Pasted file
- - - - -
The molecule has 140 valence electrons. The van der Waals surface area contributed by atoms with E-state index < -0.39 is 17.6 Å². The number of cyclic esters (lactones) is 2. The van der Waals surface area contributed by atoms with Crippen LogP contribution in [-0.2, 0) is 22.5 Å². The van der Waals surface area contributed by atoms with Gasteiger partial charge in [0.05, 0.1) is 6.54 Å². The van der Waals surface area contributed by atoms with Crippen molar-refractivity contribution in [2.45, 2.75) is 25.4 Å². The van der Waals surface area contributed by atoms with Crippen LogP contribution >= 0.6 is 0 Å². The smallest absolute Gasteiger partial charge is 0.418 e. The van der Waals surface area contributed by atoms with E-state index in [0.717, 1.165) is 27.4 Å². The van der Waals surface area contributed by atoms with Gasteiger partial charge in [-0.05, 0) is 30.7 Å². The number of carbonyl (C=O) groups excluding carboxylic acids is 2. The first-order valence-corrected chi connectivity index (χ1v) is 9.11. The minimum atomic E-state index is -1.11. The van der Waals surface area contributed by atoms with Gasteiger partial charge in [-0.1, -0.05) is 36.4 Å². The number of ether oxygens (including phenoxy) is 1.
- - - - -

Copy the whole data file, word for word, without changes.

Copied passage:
The molecule has 140 valence electrons. The van der Waals surface area contributed by atoms with E-state index < -0.39 is 17.6 Å². The number of cyclic esters (lactones) is 2. The van der Waals surface area contributed by atoms with Crippen LogP contribution in [-0.2, 0) is 22.5 Å². The van der Waals surface area contributed by atoms with Gasteiger partial charge in [0.05, 0.1) is 6.54 Å². The van der Waals surface area contributed by atoms with Crippen molar-refractivity contribution in [2.45, 2.75) is 25.4 Å². The van der Waals surface area contributed by atoms with Crippen LogP contribution >= 0.6 is 0 Å². The smallest absolute Gasteiger partial charge is 0.418 e. The van der Waals surface area contributed by atoms with E-state index in [0.717, 1.165) is 27.4 Å². The van der Waals surface area contributed by atoms with Gasteiger partial charge in [-0.05, 0) is 30.7 Å². The number of carbonyl (C=O) groups excluding carboxylic acids is 2. The first-order valence-corrected chi connectivity index (χ1v) is 9.11. The minimum atomic E-state index is -1.11. The van der Waals surface area contributed by atoms with Gasteiger partial charge in [-0.1, -0.05) is 36.4 Å². The number of ether oxygens (including phenoxy) is 1.